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Magnetic Videotape Recordings: Preservation, Assessment, and Migration

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Presentation delivered by Sarah Stauderman, Smithsonian Institution Archives' Collection Care Manager, at the Smithsonian Archives Fair on October 22, 2010 in Washington, DC. ...

Presentation delivered by Sarah Stauderman, Smithsonian Institution Archives' Collection Care Manager, at the Smithsonian Archives Fair on October 22, 2010 in Washington, DC.

Highlights basic information you need to know about your videotape collections in order to make good decisions about preserving them.

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    Magnetic Videotape Recordings: Preservation, Assessment, and Migration Magnetic Videotape Recordings: Preservation, Assessment, and Migration Presentation Transcript

    • MAGNETIC VIDEOTAPE RECORDINGS:Preservation, Assessment, and Migration
      Sarah Stauderman
      Collections Care Manager
      Smithsonian Institution Archives
      1
      Digital Directions, August 18, 2010
    • Key Concepts for Video Preservation
      Identify Collections
      Attributes
      Materials – technical issues and connoisseurship
      Content
      Identify Preservation Strategy
      Storage
      Selection through survey and assessment
      Implement Preservation Reformatting
      Documentation
      Collaboration
      Expertise
      2
      Digital Directions, August 18, 2010
    • Attributes
      What is the videotape format?
      What are the known materials for this format type?
      Is the format considered a professional, consumer, or “prosumer” format?
      What is the date of the videotape?
      What is the content of the videotape?
      What are the known storage needs for this material?
      What is the obsolescence rating for this format?
      3
      Digital Directions, August 18, 2010
    • Magnetic Media Cross-Section
      Polyurethane
      with magnetic particles and additives
      Polyester
      Back-coat
      2-5 m
      10-40 m
      4
      Digital Directions, August 18, 2010
    • Magnetic Component
      Gamma Ferric Oxide - stable
      Barium Ferrite (BaF) – very stable
      Chromium Dioxide (Cr02) – early forms unstable; later forms stable
      Metal Particle (MP) – earliest form unstable; later forms stable
      Metal Evaporated (ME) – unstable
      5
      Digital Directions, August 18, 2010
    • Videotape Deterioration
      Physical Structure: Base, Binder, Pigment
      Binder Failure: “Sticky Shed Syndrome”
      Life Expectancy: 10 – 30 years
      “Magnetic Tape Storage and Handling” (1995) Commission on Preservation and Access and National Media Lab
      R1-NH-C(=O)-O-R2
      6
      Digital Directions, August 18, 2010
    • Agents of Deterioration
      Heat
      Light
      Excessive Moisture
      Extreme Mechanical Stress
      Dust
      7
      Digital Directions, August 18, 2010
    • Appropriate Storage for VideotapesISO 18923 and 18933
      10-year storage: 46°-73°F and 15-50% RH
      50-year storage: 51°F and 50% RH and pollution controls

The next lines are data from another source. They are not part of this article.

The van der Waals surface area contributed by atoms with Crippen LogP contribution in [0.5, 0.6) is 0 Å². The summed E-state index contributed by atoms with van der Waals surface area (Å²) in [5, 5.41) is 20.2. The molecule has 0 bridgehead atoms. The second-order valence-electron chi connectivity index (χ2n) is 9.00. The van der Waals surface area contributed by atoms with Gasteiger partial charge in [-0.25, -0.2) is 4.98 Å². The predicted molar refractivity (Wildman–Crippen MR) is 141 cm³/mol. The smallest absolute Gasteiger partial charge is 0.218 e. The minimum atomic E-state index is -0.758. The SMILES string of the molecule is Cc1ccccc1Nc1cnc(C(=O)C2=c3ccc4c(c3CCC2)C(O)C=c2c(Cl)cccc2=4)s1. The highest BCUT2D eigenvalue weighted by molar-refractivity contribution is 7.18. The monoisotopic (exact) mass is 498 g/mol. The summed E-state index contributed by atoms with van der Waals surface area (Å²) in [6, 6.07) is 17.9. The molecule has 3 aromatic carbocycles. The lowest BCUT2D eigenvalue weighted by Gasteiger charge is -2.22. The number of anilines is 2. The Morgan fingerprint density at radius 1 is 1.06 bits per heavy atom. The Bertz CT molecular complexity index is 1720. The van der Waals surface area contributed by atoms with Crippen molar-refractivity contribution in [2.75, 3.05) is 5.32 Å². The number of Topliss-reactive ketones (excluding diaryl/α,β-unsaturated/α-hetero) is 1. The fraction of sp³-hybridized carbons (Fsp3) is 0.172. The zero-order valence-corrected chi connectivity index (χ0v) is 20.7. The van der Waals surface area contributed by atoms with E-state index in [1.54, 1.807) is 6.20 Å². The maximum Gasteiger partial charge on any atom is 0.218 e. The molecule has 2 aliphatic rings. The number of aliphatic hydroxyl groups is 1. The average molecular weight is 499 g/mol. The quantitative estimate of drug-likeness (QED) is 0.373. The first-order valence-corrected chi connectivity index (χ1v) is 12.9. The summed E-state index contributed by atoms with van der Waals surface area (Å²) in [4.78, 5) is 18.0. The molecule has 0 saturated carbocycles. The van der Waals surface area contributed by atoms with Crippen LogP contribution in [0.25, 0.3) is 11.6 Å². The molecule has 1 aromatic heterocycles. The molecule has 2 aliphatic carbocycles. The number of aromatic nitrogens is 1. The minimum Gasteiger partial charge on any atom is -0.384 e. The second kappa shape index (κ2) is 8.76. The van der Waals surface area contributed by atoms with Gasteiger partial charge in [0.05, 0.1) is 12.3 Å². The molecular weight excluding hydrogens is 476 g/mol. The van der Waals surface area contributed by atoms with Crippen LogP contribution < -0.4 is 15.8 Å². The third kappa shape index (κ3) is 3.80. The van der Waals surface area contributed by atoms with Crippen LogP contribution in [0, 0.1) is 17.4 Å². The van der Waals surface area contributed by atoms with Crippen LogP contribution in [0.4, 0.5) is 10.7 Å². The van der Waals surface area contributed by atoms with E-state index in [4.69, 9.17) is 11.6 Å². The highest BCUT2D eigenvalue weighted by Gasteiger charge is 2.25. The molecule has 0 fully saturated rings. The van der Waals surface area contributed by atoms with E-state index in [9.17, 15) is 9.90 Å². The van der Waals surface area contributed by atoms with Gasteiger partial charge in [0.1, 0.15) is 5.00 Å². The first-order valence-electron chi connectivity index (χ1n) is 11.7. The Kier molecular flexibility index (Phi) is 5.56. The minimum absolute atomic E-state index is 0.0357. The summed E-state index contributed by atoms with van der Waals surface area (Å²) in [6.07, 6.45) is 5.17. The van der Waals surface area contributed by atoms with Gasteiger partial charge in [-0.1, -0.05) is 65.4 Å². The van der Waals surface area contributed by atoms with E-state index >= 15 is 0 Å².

Never place magnetic media below 46°F
      8
      Digital Directions, August 18, 2010
    • Basic Preservation Guidelinesfrom Magnetic Tape Storage and Handling
      Replace tapes every 10-30 years (when 12% of binder hydrolyzed)
      Store at 59°F (+/- 5°) and 40% RH
      Treatment such as baking advocated for damaged tapes
      Visual examination leads to quality of playback diagnosis
      When do you know that 12% has hydrolyzed?
      Why can’t tapes be frozen? (lubricant)
      What are the long-term effects of baking or other?
      No conclusive methods to show correlation of physical state to sticky shed
      9
      Digital Directions, August 18, 2010
    • Basic Housekeeping
      Dust free
      Grounded metal shelves
      Upright, like books
      Wound (or rewound) position
      Remove record tab
      Find out what you have – and label it –before it gets put on a shelf.
      10
      Digital Directions, August 18, 2010
    • Format Proliferation
      Reel-to-reel
      Cartridge
      Cassette
      Each requires specific playback machinery and has different qualities
      11
      Digital Directions, August 18, 2010
    • VR - 1000
      The VR-1000 was the first videotape recorder ever sold. It achieved its success by separating the “writing speed” (the speed at which information is recorded on the tape) from the tape speed through the use of spinning heads, a principle that has continued in every videotape format to date.
      12
      Digital Directions, August 18, 2010
    • Format Proliferation~over 60 separate formats~
      13
      Digital Directions, August 18, 2010
    • Format Identification Guides
      http://videopreservation.stanford.edu/vid_id/index.html Videotape Identification Guide produced in 1998-99 to help curators, collections managers, and conservators identify formats
      http://www.arts.state.tx.us/video/pdf/video.pdf
      Texas Commission of the Arts Videotape Identification and Assessment Guide 2004
      http://en.wikipedia.org/wiki/Videotape_recorder
      14
      Digital Directions, August 18, 2010
    • OBSOLESCENCE
      ExtinctCritically endangeredEndangeredThreatenedVulnerableLower risk
      15
      Digital Directions, August 18, 2010
    • SMPTE STANDARDSSociety of Motion Picture and Television Engineers
      16
      Digital Directions, August 18, 2010
    • NTSC
      National Television System Committee
      Established the specifications for resolution of display of the video signal on the television picture tube in the United States (used in Canada and Japan too)